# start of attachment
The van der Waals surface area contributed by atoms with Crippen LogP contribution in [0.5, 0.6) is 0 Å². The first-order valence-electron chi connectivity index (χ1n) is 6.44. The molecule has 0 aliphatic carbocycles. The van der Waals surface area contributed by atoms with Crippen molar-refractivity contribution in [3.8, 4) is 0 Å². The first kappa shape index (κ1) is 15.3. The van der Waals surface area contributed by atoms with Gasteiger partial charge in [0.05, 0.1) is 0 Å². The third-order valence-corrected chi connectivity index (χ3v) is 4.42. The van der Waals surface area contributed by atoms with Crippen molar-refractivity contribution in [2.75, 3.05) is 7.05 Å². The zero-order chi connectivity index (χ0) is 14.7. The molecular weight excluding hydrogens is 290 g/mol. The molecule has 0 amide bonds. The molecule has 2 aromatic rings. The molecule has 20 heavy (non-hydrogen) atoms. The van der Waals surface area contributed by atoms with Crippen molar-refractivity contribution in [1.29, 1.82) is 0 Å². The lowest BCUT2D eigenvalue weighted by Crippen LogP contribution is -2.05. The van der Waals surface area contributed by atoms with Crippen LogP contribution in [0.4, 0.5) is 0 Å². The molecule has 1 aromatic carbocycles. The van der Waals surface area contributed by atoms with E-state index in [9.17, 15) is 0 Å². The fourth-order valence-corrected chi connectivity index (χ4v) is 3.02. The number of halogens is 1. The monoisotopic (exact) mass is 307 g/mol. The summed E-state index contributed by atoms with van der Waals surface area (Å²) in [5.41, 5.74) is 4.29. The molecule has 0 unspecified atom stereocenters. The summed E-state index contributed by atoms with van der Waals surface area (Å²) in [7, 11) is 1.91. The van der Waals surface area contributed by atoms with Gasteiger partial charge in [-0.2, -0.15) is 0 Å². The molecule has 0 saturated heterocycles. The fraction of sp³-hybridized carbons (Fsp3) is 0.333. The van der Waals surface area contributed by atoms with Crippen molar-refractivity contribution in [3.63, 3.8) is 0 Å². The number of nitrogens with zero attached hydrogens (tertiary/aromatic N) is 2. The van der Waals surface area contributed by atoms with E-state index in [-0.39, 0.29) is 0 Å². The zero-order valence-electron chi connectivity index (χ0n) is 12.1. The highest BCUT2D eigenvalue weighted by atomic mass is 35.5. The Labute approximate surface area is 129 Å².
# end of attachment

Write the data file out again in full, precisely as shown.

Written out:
The van der Waals surface area contributed by atoms with Crippen LogP contribution in [0.5, 0.6) is 0 Å². The first-order valence-electron chi connectivity index (χ1n) is 6.44. The molecule has 0 aliphatic carbocycles. The van der Waals surface area contributed by atoms with Crippen molar-refractivity contribution in [3.8, 4) is 0 Å². The first kappa shape index (κ1) is 15.3. The van der Waals surface area contributed by atoms with Gasteiger partial charge in [0.05, 0.1) is 0 Å². The third-order valence-corrected chi connectivity index (χ3v) is 4.42. The van der Waals surface area contributed by atoms with Crippen molar-refractivity contribution in [2.75, 3.05) is 7.05 Å². The zero-order chi connectivity index (χ0) is 14.7. The molecular weight excluding hydrogens is 290 g/mol. The molecule has 0 amide bonds. The molecule has 2 aromatic rings. The molecule has 20 heavy (non-hydrogen) atoms. The van der Waals surface area contributed by atoms with Crippen molar-refractivity contribution in [1.29, 1.82) is 0 Å². The lowest BCUT2D eigenvalue weighted by Crippen LogP contribution is -2.05. The van der Waals surface area contributed by atoms with Crippen LogP contribution in [0.4, 0.5) is 0 Å². The molecule has 1 aromatic carbocycles. The van der Waals surface area contributed by atoms with E-state index in [9.17, 15) is 0 Å². The fourth-order valence-corrected chi connectivity index (χ4v) is 3.02. The number of halogens is 1. The monoisotopic (exact) mass is 307 g/mol. The summed E-state index contributed by atoms with van der Waals surface area (Å²) in [5.41, 5.74) is 4.29. The molecule has 0 unspecified atom stereocenters. The summed E-state index contributed by atoms with van der Waals surface area (Å²) in [7, 11) is 1.91. The van der Waals surface area contributed by atoms with Gasteiger partial charge in [-0.2, -0.15) is 0 Å². The molecule has 0 saturated heterocycles. The fraction of sp³-hybridized carbons (Fsp3) is 0.333. The van der Waals surface area contributed by atoms with Crippen molar-refractivity contribution in [3.63, 3.8) is 0 Å². The number of nitrogens with zero attached hydrogens (tertiary/aromatic N) is 2. The van der Waals surface area contributed by atoms with E-state index in [-0.39, 0.29) is 0 Å². The zero-order valence-electron chi connectivity index (χ0n) is 12.1. The highest BCUT2D eigenvalue weighted by atomic mass is 35.5. The Labute approximate surface area is 129 Å².